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Gmane
From: Max Bolingbroke <batterseapower <at> hotmail.com>
Subject: Hoisting elements of array argument into registers
Newsgroups: gmane.comp.compilers.llvm.devel
Date: Friday 5th November 2010 12:56:40 UTC (over 6 years ago)
Hi,

The Glasgow Haskell Compiler LLVM backend is generating a lot of code which
appears to be optimised  by LLVM quite poorly. The problem is demonstrated
by
this C source code:

int wf(int sp[]) {
    if (sp[0] == 0) {
        return sp[2] + sp[3];
    } else {
        sp[3] = sp[3] + (sp[1] * 5);
        sp[2] = (sp[2] + sp[0]) + 1;
        sp[1] = sp[1] - 1;
        sp[0] = sp[0] - 1;
        return wf(sp);
    }
}

int g(int a) {
    int sp[] = { a, a, 0, 0 };
    return wf(sp);
}

int main(void) {
    printf("%d\n", g(5));
    return 0;
}

As you can see, wf takes its arguments via a pointer. Nonetheless, we would
do
like to loop  optimisations on wf -- in particular, we would like to
eliminate
the duplicate computations in sp[0] and sp[1] (GHC's own optimiser does not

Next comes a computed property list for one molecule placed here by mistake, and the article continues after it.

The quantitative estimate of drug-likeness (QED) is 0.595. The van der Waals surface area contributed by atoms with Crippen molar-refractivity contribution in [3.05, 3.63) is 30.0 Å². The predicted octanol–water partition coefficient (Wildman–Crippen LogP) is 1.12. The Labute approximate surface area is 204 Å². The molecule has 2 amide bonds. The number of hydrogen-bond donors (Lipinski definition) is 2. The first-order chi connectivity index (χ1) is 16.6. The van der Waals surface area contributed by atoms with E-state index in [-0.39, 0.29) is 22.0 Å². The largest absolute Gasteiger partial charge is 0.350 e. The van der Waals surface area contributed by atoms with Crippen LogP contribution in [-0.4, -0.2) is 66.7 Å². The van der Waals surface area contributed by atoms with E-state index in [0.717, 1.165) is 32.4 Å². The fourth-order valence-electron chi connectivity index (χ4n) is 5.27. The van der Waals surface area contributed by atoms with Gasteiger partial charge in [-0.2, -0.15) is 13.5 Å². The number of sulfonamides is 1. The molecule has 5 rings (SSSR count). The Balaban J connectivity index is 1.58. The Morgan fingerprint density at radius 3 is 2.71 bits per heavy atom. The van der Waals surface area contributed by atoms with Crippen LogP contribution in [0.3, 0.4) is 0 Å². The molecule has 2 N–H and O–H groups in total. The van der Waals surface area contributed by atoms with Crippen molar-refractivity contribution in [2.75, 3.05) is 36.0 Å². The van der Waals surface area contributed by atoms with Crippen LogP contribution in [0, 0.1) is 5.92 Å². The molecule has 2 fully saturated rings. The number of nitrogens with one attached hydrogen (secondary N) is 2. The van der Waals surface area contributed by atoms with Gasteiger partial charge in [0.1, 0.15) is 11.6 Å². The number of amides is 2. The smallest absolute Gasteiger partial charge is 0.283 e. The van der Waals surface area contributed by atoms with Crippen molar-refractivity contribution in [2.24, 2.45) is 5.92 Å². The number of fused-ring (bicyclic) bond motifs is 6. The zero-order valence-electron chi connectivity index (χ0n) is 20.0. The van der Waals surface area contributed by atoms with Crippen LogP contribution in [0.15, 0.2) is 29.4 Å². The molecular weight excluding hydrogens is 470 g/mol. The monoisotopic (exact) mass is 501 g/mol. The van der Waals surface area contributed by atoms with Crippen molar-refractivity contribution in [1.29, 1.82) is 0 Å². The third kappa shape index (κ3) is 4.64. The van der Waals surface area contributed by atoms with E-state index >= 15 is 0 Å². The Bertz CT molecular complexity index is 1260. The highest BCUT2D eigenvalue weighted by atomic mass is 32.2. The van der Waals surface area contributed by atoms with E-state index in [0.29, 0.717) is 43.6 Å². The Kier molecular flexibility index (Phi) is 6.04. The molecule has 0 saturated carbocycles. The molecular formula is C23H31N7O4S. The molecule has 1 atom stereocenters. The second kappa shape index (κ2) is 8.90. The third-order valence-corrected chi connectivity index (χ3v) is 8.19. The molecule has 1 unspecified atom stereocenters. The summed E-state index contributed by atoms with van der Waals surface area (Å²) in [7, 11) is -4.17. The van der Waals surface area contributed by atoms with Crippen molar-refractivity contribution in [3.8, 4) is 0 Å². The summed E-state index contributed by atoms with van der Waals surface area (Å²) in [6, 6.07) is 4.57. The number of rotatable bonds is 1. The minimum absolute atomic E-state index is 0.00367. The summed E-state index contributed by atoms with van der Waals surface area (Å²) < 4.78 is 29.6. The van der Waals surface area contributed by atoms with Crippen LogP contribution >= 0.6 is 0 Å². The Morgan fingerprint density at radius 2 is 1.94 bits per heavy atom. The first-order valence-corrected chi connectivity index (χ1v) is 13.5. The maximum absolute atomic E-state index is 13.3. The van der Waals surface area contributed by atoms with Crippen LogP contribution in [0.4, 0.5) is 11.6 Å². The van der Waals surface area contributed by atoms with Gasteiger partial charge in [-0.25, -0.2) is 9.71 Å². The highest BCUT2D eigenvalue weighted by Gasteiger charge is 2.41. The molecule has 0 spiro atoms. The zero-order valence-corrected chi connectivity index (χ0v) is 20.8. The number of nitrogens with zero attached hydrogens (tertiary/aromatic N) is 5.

do
any classical loop optimisations like this).

Unfortunately, LLVM (opt -O3: I tried v2.7 and HEAD) doesn't seem to get
very
far. It eliminates the tail call for wf() correctly, but the arguments are
carried between each iteration of the loop by storing intothe sp array. It
would be better if the arguments were kept in registers during the loop and
only stored  into the array upon exit. (These stores could then be
eliminated
easily since there is no later load from sp).

If I manually rewrite the code to replace the array argument with its
composite
scalars in the following manner LLVM obviously does the right thing:

int wf(int a, int b, int c, int d) {
    if (a == 0) {
        return c + d;
    } else {
        return wf(a - 1, b - 1, (c + a) + 1, d + (b * 5));
    }
}

int g(int a) {
    return wf(a, a, 0, 0);
}

int main(void) {
    printf("%d\n", g(5));
    return 0;
}

The question is, is there any way to get LLVM to do this rewriting for us?
It
seems like this would be a generally useful optimisation.

I guess you could also achieve this by sinking the stores to sp into next
loop
iteration/the loop exit,  where they will meet the corresponding loads and
so
good things will happen. The current instruction sinking pass doesn't seem
to
get this case, though.

Thanks in advance for any help!
Max

p.s. Our real code is a little more complicated because sp is really a
pointer
to the top of the Haskell runtimes stack (which is of unknown length), not
a
4-element array, which might make the optimisation a bit harder. Perhaps
LLVM
would have to promote just those elements of the input array which were
accessed in the loop into scalars.
 
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